It's a bird

by Vian Esterhuizen

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6

The 1200mm lens you cite is something of an aberration, since it's built-to-order, not a general-market lens — see Why are some big telephoto lenses so expensive compared to telescopes? and Why are some lenses so expensive?. But the general rule holds true: lenses for DSLRs and most mirrorless cameras are gigantic compared to those in superzoom cameras. ...


5

No, this is not diffraction. Let's start by recalling how the image is formed by the lens (focused and defocused): Each point of your large aperture lens contributes to just one point of the defocused image: (by the way, this also shows why aperture size affects (de)focus) And what happens if you place an obstacle (your hands) near the lens? Not all ...


3

Barrel distortion is a form of distortion (not to be confused with other aberrations). It is often found with shorter focal lengths such as the lens in a phone - especially those trying to get the wide rather than narrow angle field of view. This distortion is also often seen with a single element lens, such as those associated with magnifying glass. If ...


2

The Canon lens has focal length of 1200mm and maximum aperture of f/5.6, whereas the Nikon lens has a focal length (at the long end) of 357mm and maximum aperture of f/6.5. So the Canon lens is longer and has a faster aperture, which requires a larger front element, 214mm vs 55mm. This is a substantial difference and makes the Canon larger, heavier and more ...


1

Smaller format lenses are eased by having lower maximum image heights and smaller fields of view at the same focal length. Each aberration has explicit field dependencies which describe the rate at which they grow. For the following equations, y is the ray height at the lens and h is image height. Spherical Aberration varies by y3. Coma varies by y2h. ...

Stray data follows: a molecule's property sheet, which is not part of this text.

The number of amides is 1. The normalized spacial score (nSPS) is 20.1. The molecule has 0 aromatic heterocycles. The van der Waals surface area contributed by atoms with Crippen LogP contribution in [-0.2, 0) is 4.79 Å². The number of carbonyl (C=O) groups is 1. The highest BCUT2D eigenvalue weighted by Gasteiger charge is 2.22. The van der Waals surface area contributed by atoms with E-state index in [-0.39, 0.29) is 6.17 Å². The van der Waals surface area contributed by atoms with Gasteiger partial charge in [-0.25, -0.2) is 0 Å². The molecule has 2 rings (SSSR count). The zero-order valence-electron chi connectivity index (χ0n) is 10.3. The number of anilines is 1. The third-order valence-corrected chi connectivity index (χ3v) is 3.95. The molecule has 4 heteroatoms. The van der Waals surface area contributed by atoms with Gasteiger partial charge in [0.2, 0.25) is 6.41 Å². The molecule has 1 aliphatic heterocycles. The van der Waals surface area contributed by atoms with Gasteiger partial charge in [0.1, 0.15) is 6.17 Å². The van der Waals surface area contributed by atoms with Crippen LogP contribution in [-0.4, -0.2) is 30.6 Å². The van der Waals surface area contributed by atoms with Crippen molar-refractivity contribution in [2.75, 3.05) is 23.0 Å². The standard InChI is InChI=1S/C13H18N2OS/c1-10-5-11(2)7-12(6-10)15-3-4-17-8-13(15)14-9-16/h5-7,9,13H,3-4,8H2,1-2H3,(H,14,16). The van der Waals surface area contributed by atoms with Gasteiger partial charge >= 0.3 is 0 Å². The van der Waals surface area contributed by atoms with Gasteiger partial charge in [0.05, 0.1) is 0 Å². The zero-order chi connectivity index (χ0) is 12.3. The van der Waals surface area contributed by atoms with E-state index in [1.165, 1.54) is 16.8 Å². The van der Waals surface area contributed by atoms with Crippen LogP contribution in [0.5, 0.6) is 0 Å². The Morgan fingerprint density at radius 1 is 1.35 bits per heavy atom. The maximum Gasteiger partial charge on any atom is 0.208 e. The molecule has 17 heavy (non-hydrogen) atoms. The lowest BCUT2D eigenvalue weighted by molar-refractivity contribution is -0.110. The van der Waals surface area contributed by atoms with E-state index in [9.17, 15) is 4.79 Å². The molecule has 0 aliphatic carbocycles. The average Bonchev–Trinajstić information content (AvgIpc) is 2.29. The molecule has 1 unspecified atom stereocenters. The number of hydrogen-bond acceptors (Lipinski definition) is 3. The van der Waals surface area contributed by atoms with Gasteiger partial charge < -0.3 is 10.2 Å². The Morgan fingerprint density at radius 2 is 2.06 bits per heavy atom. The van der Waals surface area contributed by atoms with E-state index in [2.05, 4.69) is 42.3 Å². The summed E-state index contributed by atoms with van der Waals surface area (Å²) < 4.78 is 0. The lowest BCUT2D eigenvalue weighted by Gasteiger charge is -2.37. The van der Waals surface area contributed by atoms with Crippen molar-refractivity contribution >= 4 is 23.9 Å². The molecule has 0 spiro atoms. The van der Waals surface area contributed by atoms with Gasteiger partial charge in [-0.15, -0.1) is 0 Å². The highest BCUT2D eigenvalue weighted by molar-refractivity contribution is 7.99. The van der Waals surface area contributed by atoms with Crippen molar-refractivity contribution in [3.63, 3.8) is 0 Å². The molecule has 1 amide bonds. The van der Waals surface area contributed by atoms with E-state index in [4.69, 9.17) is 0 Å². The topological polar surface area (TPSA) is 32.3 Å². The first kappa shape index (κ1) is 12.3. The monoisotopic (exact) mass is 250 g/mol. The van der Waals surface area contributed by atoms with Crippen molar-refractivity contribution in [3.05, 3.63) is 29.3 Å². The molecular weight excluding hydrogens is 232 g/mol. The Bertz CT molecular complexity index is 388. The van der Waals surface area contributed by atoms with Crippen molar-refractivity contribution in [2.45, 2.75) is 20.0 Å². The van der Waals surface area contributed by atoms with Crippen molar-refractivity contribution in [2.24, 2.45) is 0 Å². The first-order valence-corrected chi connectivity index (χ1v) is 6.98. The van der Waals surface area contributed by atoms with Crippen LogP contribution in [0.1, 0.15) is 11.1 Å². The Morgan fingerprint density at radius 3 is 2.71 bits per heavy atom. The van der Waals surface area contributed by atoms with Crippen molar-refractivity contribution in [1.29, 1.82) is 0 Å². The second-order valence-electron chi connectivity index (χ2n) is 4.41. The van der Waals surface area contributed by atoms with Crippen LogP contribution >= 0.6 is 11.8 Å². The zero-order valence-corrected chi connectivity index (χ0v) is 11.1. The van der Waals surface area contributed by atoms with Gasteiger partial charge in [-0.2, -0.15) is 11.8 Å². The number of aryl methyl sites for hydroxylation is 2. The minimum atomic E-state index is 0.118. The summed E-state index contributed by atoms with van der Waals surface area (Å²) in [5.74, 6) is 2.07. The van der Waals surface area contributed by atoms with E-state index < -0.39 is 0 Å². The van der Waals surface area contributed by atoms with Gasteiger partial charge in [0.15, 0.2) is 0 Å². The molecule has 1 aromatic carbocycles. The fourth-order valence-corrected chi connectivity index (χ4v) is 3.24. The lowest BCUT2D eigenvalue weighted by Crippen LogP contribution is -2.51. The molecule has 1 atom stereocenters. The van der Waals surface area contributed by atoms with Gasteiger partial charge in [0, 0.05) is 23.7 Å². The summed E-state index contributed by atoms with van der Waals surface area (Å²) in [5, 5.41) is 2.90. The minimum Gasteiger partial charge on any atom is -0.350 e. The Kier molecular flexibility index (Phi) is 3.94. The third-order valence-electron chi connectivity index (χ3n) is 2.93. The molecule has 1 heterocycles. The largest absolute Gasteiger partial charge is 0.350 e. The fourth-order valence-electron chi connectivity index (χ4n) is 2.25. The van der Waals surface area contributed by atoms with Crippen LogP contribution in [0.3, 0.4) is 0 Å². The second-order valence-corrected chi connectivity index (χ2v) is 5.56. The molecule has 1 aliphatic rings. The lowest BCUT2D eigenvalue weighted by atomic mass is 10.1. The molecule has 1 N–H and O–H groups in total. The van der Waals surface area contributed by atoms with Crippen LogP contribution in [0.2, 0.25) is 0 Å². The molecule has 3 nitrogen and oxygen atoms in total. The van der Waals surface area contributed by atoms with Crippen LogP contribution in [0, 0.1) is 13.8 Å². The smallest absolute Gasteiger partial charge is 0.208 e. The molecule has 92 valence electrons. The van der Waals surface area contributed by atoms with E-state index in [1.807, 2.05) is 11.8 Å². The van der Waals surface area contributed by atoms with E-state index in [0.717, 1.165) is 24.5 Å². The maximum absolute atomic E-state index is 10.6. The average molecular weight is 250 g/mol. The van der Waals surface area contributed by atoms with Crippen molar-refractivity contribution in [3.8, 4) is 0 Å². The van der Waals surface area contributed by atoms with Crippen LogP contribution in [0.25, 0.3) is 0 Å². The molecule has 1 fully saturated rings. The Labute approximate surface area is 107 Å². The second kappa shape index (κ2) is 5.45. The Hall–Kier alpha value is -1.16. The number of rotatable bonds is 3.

1

No, there is no lens design that allows for sharpening a pinhole image. This is because pinhole cameras by definition don't have lenses. You can replace the pinhole with a lens to get more sharpness with lower f-stops. That's why normal cameras have lenses instead of pinholes. With a pinhole, the sharpness gets better as the pinhole gets smaller, which ...


1

This can be derived from the basic lens formulas. The lens divides the entire system in two halves: the subject side, with two variables S the real size of the subject, this is what you are looking for s the distance between the subject and the lens, this is the altitude the image side, also with two variables I the size of the subject in the image, ...



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